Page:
How this smart contraceptive design could liberate women in Africa

Taking back control.
Taking back control.
Image: Reuters/Finnbar O'Reilly
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Family planning counts for a lot when it comes to development in poor countries. It lowers mortality among women and infants, improves educational outcomes, and slows population growth. It also makes it easier for women to enter the workforce, which acts as an economic booster shot even in wealthy nations such as Japan.

But the costs and complications of effective contraception can be hard for poor families to manage, especially in cultures where husbands may not approve of their wives controlling their reproductive choices. But these economic, logistical, and even cultural problems may have a design solution: The “Sayana press” is a combination of Pfizer’s injectable contraceptive Depo-Provera and the Uniject, a special combination syringe and medicine storage device developed over the last two decades to help vaccine distribution in poor countries.

Image: Nikhil Sonnad

The device itself solves a number of problems: It makes delivery more effective because it is smaller than traditional syringes. There is never a mismatch between the number of syringes and the number of doses available. And because Depo-Provera is injected just underneath the skin, only simple training is needed for a health worker to administer a shot—in fact, the project’s backers hope that women will someday be able to simply inject themselves.

Depo-Provera provides three months of effective contraception with each shot, which also makes it easier for women to manage than daily pills. Another health problem Uniject fights is the reuse of syringes, which is all too common in poorer countries and spreads disease, with HIV/AIDS among the most serious threats. After a Uniject is used once, a teeny flap valve in the neck prevents the blister from being re-inflated, refilled and re-used.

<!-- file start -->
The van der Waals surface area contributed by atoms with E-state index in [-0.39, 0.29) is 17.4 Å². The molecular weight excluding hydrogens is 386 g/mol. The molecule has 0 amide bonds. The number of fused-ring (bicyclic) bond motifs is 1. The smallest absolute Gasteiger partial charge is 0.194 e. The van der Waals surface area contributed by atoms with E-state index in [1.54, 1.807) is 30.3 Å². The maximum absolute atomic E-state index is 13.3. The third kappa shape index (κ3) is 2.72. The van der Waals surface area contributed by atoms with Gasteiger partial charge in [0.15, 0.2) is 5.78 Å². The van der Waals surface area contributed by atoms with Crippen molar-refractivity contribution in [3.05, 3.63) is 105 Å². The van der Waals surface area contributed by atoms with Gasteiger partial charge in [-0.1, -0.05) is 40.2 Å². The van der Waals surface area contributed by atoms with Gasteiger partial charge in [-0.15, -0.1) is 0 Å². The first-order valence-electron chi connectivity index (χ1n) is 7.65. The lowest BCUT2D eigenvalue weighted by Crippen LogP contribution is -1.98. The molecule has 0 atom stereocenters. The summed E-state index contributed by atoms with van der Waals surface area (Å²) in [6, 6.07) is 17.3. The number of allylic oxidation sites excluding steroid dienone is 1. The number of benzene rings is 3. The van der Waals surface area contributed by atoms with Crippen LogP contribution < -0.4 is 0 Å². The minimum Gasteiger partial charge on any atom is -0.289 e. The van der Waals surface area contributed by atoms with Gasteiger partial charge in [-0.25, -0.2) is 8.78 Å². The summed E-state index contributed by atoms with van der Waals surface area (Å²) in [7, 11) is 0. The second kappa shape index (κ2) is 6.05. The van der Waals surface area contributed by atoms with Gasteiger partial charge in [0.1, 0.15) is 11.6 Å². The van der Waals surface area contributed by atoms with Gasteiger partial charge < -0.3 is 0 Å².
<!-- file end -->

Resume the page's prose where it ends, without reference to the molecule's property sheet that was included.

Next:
This device was developed by PATH, a non-profit that works with companies to develop effective health technology for developing countries, beginning in the late 1980s. By the late 1990s, it had partnered with BD, the medical device maker, to manufacture them on a grand scale, and since 2000, 88 million have been used to deliver vaccines in Asia, Africa and Latin America. This is the first time, however, that the device has been used to deliver contraceptives.

This year, 250,000 Sayana presses will be distributed in Burkina Faso, which is trying to raise contraception availability from 15% to 25% of women by the end of next year. PATH is working with international health organizations and local health ministries to finance and distribute the contraceptive devices in Niger, Senegal, Uganda, and Bangladesh soon.